Utility PG&E finalized its contract with a battery project slated to displace a jet-fuel-burning power plant in downtown Oakland, California.
The Oakland Clean Energy Initiative models a pathway for removing decades-old power plants in dense urban settings while keeping the lights on with new lithium-ion batteries. But the project’s collaborative business model also makes it potentially groundbreaking for energy storage development, by formalizing the use of the battery for discrete grid services on behalf of two different clients.
PG&E, which is working to emerge from bankruptcy by the end of June, has experience building batteries and contracting with third parties for the use of their batteries. Battery owners often contract services to an offtaker while playing in merchant markets themselves. But the Oakland project marks a new foray into an owner sharing a front-of-meter battery plant with multiple customers.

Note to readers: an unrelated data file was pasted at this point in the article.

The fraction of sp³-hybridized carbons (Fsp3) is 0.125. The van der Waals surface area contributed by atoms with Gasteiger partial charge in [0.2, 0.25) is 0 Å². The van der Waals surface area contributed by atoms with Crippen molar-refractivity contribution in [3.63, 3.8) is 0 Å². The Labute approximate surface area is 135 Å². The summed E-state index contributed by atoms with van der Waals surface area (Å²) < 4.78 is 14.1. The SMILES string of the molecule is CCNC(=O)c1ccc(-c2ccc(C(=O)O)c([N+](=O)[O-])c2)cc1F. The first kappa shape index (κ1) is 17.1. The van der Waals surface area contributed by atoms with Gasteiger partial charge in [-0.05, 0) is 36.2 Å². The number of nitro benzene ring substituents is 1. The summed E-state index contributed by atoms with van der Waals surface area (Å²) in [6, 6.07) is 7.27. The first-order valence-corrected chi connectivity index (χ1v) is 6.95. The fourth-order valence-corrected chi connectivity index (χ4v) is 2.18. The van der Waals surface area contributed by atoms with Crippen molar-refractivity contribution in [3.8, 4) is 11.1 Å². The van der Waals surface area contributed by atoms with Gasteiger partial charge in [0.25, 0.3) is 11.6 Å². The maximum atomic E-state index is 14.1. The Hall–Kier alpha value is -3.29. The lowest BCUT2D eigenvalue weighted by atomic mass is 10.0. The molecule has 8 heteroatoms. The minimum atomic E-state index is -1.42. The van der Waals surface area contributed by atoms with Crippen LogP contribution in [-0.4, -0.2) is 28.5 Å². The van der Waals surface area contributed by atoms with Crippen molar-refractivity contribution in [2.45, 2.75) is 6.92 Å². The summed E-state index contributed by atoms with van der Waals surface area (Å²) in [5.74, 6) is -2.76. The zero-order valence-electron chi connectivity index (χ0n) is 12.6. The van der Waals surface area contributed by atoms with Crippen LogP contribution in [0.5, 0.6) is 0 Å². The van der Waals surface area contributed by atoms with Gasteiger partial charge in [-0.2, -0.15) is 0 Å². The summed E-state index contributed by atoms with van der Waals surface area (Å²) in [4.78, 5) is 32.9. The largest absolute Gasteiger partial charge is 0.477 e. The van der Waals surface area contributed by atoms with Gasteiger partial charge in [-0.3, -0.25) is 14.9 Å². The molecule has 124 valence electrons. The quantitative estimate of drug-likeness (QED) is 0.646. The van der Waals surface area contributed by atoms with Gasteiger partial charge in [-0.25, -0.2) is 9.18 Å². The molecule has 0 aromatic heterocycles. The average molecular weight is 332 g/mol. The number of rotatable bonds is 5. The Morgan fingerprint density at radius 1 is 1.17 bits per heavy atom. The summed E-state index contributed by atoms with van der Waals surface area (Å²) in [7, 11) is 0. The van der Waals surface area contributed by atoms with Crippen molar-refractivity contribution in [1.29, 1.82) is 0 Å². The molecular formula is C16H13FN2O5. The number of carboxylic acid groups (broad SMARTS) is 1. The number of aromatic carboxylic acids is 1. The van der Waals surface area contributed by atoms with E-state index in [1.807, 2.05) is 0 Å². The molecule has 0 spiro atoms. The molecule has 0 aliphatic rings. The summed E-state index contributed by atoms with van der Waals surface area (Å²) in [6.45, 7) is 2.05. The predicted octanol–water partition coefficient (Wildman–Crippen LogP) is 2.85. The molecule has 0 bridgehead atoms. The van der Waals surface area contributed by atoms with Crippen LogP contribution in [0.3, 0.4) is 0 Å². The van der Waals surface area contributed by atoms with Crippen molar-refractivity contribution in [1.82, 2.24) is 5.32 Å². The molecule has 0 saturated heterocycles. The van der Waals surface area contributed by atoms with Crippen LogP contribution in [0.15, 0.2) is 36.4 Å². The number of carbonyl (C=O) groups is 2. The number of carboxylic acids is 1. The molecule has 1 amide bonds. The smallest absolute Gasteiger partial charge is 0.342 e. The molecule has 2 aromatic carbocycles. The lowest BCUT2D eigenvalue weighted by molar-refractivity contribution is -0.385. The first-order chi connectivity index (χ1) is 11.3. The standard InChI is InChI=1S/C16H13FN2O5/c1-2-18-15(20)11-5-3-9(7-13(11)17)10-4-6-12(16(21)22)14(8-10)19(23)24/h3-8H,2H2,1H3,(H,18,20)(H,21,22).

Independent power producer Vistra Energy, which owns the 165-megawatt jet-fueled plant in question, signed a deal with PG&E to build a 36.25-megawatt/145-megawatt-hour battery at the existing site in Jack London Square. The facility will provide “local area reliability service,” helping the utility with its job of transmitting power to residents in Oakland. Doing so avoids a far costlier investment, like running new wires over the hills from the Moraga substation.
Vistra’s Oakland Battery Will Have Two Customers, Suggesting New Path for Storage Market, by Julian Spector, Greentech Media, April 17, 2020.